x Abu Dhabi, UAEWednesday 17 January 2018

First for UAE as local company launches dune buggies range

Abu Dhabi vehicle maker leads the way Car industry is nascent in the Gulf region but experts say major brands will get interested

Dr. Hajeri, Chairman of the Gulf Automobile Industry Corporation, standing in front of the first car he ever made.
Dr. Hajeri, Chairman of the Gulf Automobile Industry Corporation, standing in front of the first car he ever made.

A company based in Abu Dhabi has rolled out a new line of dune buggies it says are the first to be produced in the region. Gulf Automobile Industry Corporation (GAIC) launched the utility terrain vehicles at the Abu Dhabi International Hunting and Equestrian exhibition, which ended yesterday.

Nasser Hamad al Hajeri, the chairman of GAIC, said the company aimed to sell about 300 during the next 12 months across the GCC. "There is a growing market for this type of vehicle in the Gulf countries and we found that we could produce this product here at 35 per cent less [cost] than the competitors," he said. The Sammha model, with an 800cc engine, has a starting price of Dh55,000 (US$14,973). The Shahama model, with a 700cc engine, will start at Dh24,000.

GAIC also launched a light-duty lorry, called the Danna, of which it expects to sell between 800 and 1,000 across the region. "In Saudi Arabia and Qatar, the growth is higher than any other Gulf countries … the demand is there," said Mr al Hajeri. "When you talk about the demand for this type of truck, they are consuming every year about 60,000 to 70,000. So we are targeting around 1 per cent." GCC residents have long had a big appetite for cars, with an estimated 969,000 vehicles imported into the region last year. But the domestic vehicle-making industry is still nascent.

In 2007, GAIC produced the first Arab-made vehicle, a twin-cab pickup. Last year, it also launched the Camel forklift. The parts for these vehicles are sourced in part from the UAE and assembled in their Musaffah plant. GAIC is also developing a 4x4 and had aimed to produce a prototype this year, making it the first to be made in the Emirates. But it now plans to produce it by 2015, to allow more time to develop a high-quality 4x4 capable of competing with other commercial brands, Mr al Hajeri said.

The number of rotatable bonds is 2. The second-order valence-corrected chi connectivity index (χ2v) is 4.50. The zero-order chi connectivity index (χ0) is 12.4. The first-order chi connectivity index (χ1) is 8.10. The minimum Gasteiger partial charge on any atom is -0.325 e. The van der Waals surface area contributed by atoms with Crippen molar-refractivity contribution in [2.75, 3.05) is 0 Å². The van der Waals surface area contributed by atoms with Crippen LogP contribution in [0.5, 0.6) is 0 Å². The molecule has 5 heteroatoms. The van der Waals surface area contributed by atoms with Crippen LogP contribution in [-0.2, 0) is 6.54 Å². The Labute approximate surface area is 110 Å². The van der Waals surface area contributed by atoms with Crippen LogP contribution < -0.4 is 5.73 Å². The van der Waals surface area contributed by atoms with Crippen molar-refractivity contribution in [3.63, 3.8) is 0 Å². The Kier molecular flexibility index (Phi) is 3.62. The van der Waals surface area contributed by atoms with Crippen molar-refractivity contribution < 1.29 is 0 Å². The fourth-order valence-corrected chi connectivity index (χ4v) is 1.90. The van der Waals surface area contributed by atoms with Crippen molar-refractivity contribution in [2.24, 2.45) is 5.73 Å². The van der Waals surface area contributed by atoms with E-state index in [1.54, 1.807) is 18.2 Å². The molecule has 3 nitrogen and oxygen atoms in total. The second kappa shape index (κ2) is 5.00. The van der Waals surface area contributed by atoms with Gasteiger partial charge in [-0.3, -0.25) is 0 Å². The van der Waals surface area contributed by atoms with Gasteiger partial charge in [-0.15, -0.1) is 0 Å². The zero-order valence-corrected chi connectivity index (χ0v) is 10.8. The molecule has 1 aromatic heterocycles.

By then, the company will have shifted its production to a new plant in Saudi Arabia, a move prompted by what he claimed was a lack of financial support in the UAE. "It's very difficult for the car industry, especially in the UAE. The cost of infrastructure is high and it is less attractive [to do business here] than in other countries," said Mr al Hajeri. The Khalifa Fund to Support and Develop Small & Medium Enterprises provides support for UAE nationals but there is limited backing available for heavy industry such as car production, he said.

GAIC will keep its 14,000 square metre plant in Musaffah to undertake research and development, but production will be transferred to a 109,000 sq metre plant in Dammam in Saudi Arabia. The new plant is expected to be ready for production in six to nine months, he said. "We were looking for government investment to support the project but we had no offer," Mr al Hajeri said. "We started it here because we wanted it to be a UAE industry."

Manufacturers say there is little impetus to build cars and commercial vehicles in the Emirates because the country's import tariffs are among the lowest in the world. And with a transient workforce and few parts suppliers, it is more feasible to build cars elsewhere, they say. Anna-Marie Baisden, the head of car research for Business Monitor International, which is based in London, said these factors had prohibited widespread production in the region.

"There are no real government incentives for establishing facilities, although we are starting to see signs with Abu Dhabi announcing plans in June to develop an automotive industry zone," she said. "While the size of Saudi Arabia's passenger car market is a point in its favour, we also believe Abu Dhabi has an advantage through its outside investment in the industry, such as Aabar Investments' stakes in Daimler and Tesla, giving it access to car makers."

It will take time to put a full-scale industry in place but GAIC's efforts and the first Saudi car, produced at King Saud University, are signs of momentum, she said. The Gulf Organisation for Industrial Consulting (GOIC), based in Qatar, said that with the GCC's car imports expected to grow to 1.9 million by 2015, global car brands would be considering setting up plants in the UAE and Saudi Arabia by this year.